In 2006, CoRWM undertook an appraisal of the technical options for managing the UK’s radioactive waste, taking into account ethical considerations, an examination of overseas experience and a wide-ranging programme of engagement with both the public and interested parties / stakeholders.
It was concluded that, within the present state of knowledge, the burial underground (200-1000 metres) of radioactive waste in a purpose built facility with no intention to retrieve the waste once the facility is closed, to be the best available approach. In 2018, CoRWM confirmed this position in its Position Paper Why Geological Disposal?.
Such a facility is known as a geological disposal facility (GDF), and there is international consensus that this approach is the safest permanent solution to manage higher activity radioactive waste. This is already the chosen approach in countries including Canada, Finland, France, Sweden and Switzerland. Some of these countries are well on the way to developing their own GDFs.
A GDF involves isolating radioactive waste deep inside a suitable rock volume to ensure that no harmful quantities of radioactivity ever reach the surface environment. This is achieved through the use of multiple barriers that work together to provide protection over hundreds of thousands of years.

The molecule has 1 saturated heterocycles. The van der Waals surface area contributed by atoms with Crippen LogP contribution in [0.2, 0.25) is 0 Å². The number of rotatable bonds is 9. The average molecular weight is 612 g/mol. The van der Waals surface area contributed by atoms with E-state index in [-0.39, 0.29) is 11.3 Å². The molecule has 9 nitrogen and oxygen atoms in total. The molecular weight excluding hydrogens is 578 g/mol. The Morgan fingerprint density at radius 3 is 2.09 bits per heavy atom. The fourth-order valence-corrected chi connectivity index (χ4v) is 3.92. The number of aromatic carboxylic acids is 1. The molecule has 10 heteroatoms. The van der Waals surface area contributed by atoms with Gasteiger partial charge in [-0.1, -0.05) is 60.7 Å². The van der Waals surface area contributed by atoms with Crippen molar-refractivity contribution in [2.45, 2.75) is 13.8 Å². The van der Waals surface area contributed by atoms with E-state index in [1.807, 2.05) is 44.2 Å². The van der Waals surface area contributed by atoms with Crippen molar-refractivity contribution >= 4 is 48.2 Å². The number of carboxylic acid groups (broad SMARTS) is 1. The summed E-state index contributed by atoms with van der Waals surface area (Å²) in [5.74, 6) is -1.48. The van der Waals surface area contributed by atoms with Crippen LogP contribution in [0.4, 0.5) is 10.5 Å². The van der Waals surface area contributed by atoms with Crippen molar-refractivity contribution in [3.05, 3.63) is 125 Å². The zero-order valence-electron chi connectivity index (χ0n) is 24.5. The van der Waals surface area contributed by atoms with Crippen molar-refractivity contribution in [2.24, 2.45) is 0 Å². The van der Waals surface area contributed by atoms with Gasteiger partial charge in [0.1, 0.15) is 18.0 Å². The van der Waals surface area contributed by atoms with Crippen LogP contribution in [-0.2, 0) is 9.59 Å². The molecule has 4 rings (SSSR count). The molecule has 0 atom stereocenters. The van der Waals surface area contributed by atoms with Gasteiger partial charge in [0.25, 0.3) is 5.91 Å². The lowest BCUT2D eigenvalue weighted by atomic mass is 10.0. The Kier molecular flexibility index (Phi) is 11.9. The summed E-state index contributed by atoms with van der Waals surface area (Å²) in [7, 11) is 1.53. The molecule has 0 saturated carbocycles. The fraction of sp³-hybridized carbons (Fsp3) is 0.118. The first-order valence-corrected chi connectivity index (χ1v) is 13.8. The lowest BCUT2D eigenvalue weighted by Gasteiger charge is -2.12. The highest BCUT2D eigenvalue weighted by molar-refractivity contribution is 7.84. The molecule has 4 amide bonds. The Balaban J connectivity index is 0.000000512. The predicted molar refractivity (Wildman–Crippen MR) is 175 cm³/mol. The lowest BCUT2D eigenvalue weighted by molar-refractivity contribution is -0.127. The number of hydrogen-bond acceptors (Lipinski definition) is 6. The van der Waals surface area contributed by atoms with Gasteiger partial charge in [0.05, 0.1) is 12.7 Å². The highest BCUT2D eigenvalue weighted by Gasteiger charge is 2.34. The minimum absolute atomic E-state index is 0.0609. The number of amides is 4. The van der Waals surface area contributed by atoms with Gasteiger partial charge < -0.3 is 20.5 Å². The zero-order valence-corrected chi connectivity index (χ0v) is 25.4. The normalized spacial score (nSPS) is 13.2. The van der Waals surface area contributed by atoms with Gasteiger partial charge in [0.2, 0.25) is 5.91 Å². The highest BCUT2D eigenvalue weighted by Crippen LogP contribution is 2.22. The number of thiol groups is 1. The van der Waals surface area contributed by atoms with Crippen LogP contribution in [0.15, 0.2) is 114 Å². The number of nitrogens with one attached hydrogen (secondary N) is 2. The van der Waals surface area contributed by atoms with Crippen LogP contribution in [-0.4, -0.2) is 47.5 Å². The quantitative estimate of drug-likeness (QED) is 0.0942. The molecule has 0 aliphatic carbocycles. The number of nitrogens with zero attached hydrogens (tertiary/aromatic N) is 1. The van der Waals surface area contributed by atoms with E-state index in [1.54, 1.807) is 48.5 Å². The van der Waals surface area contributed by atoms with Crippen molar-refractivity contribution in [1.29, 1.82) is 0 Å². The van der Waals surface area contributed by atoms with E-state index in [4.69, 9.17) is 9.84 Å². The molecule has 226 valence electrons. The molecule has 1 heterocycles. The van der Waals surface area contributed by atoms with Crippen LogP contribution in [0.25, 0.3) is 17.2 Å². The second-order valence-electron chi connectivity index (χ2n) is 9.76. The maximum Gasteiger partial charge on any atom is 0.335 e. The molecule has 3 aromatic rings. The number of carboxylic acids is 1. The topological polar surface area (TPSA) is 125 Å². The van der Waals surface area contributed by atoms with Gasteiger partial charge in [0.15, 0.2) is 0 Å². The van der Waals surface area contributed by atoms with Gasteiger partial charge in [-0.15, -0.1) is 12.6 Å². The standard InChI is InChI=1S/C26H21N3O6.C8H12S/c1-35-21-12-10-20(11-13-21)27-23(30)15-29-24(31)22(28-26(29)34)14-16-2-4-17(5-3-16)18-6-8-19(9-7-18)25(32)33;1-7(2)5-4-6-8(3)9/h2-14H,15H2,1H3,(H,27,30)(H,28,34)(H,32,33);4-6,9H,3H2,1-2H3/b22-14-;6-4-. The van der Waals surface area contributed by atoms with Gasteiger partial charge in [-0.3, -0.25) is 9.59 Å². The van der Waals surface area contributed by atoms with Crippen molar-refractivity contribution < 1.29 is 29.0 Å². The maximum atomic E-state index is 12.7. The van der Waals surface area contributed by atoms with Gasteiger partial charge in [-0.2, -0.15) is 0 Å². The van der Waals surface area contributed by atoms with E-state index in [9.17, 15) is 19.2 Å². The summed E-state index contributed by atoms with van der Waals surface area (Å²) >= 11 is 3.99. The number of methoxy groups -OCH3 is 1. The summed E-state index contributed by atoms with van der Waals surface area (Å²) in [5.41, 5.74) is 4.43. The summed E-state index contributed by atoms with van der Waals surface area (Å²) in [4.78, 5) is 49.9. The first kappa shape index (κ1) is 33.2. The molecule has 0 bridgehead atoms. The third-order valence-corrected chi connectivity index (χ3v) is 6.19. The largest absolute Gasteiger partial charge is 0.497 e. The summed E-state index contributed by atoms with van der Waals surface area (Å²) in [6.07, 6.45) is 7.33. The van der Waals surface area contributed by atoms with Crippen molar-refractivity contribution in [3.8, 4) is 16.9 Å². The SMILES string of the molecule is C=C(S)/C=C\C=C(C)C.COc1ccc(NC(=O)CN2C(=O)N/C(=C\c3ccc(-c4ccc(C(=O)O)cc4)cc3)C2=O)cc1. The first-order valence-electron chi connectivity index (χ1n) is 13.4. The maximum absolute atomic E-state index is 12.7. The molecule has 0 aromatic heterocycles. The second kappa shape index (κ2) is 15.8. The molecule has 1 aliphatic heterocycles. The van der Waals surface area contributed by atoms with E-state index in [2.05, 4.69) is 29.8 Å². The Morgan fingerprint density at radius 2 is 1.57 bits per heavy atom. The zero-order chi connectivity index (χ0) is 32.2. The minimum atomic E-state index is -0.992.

Alternatives to geological disposal have been carefully considered and CoRWM continue to keep options under review, for example, they recently published a Position Paper on deep borehole disposal. At present, other alternatives are all either not technically achievable (for example: converting the waste to non-radioactive material), not environmentally safe (for example: disposal at sea or in ice sheets), or too dangerous to implement (for example: firing the waste into space on rockets).
The UK government policy for geological disposal is being implemented by Radioactive Waste Management Limited. Learn more about the current UK GDF siting process and the UK government’s decision to opt for a GDF.
Robust Interim Storage of Radioactive Waste
CoRWM’s second recommendation states that a robust programme of interim storage must play an integral part in the long-term management of the UK’s higher activity waste. A continued commitment to the safe and secure management of wastes that is robust against the risk of delay or failure in the repository programme is recommended.
It is also recommended that in determining what reactor decommissioning wastes should be consigned for geological disposal, due regard should be paid to considering other available and publicly acceptable management options.
The Nuclear Decommissioning Authority (NDA) is a non-departmental public body created through the Energy Act 2004, responsible for ensuring that all waste products from nuclear decommissioning, both radioactive and non-radioactive, are safely managed.
Details of the UK’s Radioactive Waste can be found in the UK Radioactive Waste Inventory.